Casey swiftly began hosting new events—offering workshops, running groups, and numerous local races. When I asked him what really stood out during that period, Casey responded, “The Wind Drinkers had a long history of providing the community with some monumental trail runs. The Ridge Run and Old Gabe are legendary in any trail runner’s list of endeavors. But I thought there was room for more entry-level trail runs, where those new to the trails could get their feet wet.”
I can’t help but pose a burning question to Casey: Why do you coach? He responded without a moment’s hesitation. 'Running truly changed my life.'
Thus, the Expedition 12k at Lewis & Clark Caverns, the Crosscut 25k and 15k, and the Copper City 30k and 15k trail runs were born. These races played a vital role in introducing trail running to novice athletes—encouraging them to incorporate trails into their weekly training, or giving them confidence to take on one of the more challenging “granddaddy” trail runs.
On the road-running side of things, the festive Run to the Pub race became a standalone circus of a weekend, and the Bozeman Marathon gained recognition as a Boston Marathon qualifying race. Additionally, the Wednesday night Brew Runs (where Casey met his wife, Laura), became a monthly summer highlight for most runners in Bozeman.
Casey’s new identity was further engraved when he took his running skills and enthusiasm to coaching. In 2016, he took over the already top-tier Bozeman High cross-country team from former coach Clint May. May had helped shape the team into a highly successful program, but Casey had no idea how remarkable they would prove to be.
That year, the boys won the Montana Class AA title for the ninth straight year, and the girls won for the tenth year in a row. That was only the beginning, as Bozeman swept both the regional northwest titles and the boys pulled off a huge upset at the Nike Nationals race to win the most coveted cross-country title in America. I was lucky enough to be in the stands that day, and as a cross-country fan myself, nothing could replicate the pride and elation I witnessed as the Bozeman running community added another accolade to its long history.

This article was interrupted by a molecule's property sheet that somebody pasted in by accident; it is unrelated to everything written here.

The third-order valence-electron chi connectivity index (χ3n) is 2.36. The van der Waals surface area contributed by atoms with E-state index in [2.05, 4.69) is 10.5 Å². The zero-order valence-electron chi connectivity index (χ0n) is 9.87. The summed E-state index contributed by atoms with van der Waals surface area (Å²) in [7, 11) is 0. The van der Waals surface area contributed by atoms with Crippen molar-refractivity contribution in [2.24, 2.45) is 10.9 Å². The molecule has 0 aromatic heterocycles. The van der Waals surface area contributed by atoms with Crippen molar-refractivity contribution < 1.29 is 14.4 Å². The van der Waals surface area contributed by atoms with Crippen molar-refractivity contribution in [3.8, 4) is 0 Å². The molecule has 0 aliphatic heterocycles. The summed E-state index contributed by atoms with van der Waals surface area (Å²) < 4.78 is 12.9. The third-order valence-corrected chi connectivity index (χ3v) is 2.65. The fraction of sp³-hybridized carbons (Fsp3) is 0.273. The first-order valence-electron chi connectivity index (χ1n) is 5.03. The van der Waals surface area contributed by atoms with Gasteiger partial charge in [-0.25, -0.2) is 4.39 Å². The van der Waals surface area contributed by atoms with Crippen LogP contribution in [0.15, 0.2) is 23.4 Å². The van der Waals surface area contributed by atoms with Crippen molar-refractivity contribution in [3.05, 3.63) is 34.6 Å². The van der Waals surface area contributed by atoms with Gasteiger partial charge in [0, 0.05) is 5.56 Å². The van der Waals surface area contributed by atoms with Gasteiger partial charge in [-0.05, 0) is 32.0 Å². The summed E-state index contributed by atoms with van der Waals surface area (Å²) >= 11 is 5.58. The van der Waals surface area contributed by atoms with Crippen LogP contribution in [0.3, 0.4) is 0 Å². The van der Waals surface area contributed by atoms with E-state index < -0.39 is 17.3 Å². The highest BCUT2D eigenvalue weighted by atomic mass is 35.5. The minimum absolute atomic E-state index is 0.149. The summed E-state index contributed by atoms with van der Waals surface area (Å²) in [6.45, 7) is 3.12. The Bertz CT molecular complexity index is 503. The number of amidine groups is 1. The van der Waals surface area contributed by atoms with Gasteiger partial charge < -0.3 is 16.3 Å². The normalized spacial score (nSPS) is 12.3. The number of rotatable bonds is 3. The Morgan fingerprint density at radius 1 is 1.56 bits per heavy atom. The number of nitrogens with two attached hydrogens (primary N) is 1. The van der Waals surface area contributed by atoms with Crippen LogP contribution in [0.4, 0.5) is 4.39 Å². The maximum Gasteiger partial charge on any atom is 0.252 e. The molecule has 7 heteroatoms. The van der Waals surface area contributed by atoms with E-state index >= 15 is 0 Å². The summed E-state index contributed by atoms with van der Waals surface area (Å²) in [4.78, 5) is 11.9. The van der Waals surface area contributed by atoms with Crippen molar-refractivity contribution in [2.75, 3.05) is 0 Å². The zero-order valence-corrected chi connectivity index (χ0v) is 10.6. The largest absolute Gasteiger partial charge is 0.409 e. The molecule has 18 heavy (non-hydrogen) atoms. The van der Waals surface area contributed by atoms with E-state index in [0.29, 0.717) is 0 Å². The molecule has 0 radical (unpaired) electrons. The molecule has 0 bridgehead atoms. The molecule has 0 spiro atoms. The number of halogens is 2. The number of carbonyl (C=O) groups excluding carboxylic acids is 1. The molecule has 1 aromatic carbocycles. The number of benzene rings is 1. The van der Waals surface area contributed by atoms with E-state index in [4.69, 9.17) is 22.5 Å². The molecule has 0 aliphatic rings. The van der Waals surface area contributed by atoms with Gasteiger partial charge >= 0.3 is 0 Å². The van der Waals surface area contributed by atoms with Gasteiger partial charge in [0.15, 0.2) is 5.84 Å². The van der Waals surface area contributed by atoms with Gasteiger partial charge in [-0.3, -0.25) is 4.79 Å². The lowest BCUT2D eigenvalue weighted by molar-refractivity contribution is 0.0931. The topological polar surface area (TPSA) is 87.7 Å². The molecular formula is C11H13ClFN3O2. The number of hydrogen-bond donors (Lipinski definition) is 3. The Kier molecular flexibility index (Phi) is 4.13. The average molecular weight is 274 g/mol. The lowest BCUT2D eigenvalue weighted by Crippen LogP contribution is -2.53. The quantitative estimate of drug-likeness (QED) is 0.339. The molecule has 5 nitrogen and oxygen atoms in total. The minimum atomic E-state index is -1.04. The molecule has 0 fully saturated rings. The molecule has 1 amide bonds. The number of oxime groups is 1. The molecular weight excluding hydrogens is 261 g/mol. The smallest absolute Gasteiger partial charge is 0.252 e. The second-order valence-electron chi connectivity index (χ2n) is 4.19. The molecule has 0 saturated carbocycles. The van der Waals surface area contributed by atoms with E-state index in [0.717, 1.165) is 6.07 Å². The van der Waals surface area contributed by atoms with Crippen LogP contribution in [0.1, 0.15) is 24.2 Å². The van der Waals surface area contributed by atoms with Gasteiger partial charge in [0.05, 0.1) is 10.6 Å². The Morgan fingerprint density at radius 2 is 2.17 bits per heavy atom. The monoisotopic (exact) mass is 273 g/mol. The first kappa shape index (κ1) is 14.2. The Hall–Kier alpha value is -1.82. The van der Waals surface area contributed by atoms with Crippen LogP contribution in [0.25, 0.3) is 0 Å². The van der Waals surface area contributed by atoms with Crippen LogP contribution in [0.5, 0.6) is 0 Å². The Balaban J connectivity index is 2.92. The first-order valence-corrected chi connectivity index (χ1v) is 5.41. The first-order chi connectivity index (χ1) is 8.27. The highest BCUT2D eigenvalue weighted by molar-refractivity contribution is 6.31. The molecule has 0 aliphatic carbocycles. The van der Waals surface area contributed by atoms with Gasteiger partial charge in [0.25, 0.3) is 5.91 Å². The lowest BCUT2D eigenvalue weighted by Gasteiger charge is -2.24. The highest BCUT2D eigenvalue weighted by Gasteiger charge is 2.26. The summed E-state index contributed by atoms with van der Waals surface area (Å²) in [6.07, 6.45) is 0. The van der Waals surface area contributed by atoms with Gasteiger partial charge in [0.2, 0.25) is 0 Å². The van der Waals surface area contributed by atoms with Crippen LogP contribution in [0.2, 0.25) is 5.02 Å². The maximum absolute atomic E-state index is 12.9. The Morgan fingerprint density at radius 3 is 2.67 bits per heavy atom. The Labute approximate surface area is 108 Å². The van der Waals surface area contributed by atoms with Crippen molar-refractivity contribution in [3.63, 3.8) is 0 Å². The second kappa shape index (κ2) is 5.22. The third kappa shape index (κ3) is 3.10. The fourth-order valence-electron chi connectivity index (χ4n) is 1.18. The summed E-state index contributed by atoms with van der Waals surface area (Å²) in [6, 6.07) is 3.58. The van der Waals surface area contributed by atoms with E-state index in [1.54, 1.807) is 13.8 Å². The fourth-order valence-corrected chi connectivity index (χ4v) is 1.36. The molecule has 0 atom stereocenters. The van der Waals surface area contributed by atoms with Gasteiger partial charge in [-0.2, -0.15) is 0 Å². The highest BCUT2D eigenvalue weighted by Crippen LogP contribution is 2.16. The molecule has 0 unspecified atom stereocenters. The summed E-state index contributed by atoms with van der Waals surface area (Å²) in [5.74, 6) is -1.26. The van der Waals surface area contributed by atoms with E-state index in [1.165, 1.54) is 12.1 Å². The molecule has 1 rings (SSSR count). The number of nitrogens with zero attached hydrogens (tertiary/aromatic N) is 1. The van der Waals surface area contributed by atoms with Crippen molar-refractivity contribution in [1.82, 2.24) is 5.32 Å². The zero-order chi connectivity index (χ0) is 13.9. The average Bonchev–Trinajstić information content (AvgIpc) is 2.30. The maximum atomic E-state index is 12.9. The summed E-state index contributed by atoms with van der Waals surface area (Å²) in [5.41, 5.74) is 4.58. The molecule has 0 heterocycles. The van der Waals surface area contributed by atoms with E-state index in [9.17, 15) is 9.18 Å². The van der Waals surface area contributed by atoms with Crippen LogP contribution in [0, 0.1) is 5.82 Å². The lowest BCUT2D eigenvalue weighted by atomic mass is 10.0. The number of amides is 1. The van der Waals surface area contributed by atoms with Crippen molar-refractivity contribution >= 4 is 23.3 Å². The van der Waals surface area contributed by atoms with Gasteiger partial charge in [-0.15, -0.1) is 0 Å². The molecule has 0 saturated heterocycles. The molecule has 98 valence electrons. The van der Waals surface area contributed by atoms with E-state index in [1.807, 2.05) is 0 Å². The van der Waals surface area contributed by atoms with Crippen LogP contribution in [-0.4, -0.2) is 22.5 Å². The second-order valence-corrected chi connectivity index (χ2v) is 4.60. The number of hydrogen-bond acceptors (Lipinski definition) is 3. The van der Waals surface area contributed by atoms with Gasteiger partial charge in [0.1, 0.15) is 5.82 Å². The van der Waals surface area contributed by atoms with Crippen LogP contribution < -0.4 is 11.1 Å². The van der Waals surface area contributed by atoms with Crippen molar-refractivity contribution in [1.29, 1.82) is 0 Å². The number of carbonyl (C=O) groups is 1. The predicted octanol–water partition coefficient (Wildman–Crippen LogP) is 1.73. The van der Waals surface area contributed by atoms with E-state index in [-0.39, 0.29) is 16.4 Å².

The rest of the running world noticed, as well. Being named Montana’s High School Coach of the Year for both boys and girls was heady stuff, but Casey also went on to be honored as National Boys’ Coach of the Year. Seven seasons later, Casey is still in awe of all the great kids he has been able to work with. Watching some of them go on to college success and beyond has brought a new reward to his coaching career.
Bearing witness to the myriad of challenges that coaching entails, I can’t help but pose a burning question to Casey: Why do you coach? He responded without a moment’s hesitation. “Running truly changed my life. I met lifelong friends and accomplished various milestones. Now, it’s my responsibility to give back. That’s my why. Among the kids I coach, there are likely individuals who share a similar background to mine, and I hope to help them realize their own aspirations.”
Looking toward a future source of inspiration and purpose, the kid from Plains also envisions receiving calls from young athletes who started out much like him, but are now dipping their toes into coaching positions. It holds the potential for even greater satisfaction than witnessing their earlier successes. It’s the perfect baton handoff in life’s great relay.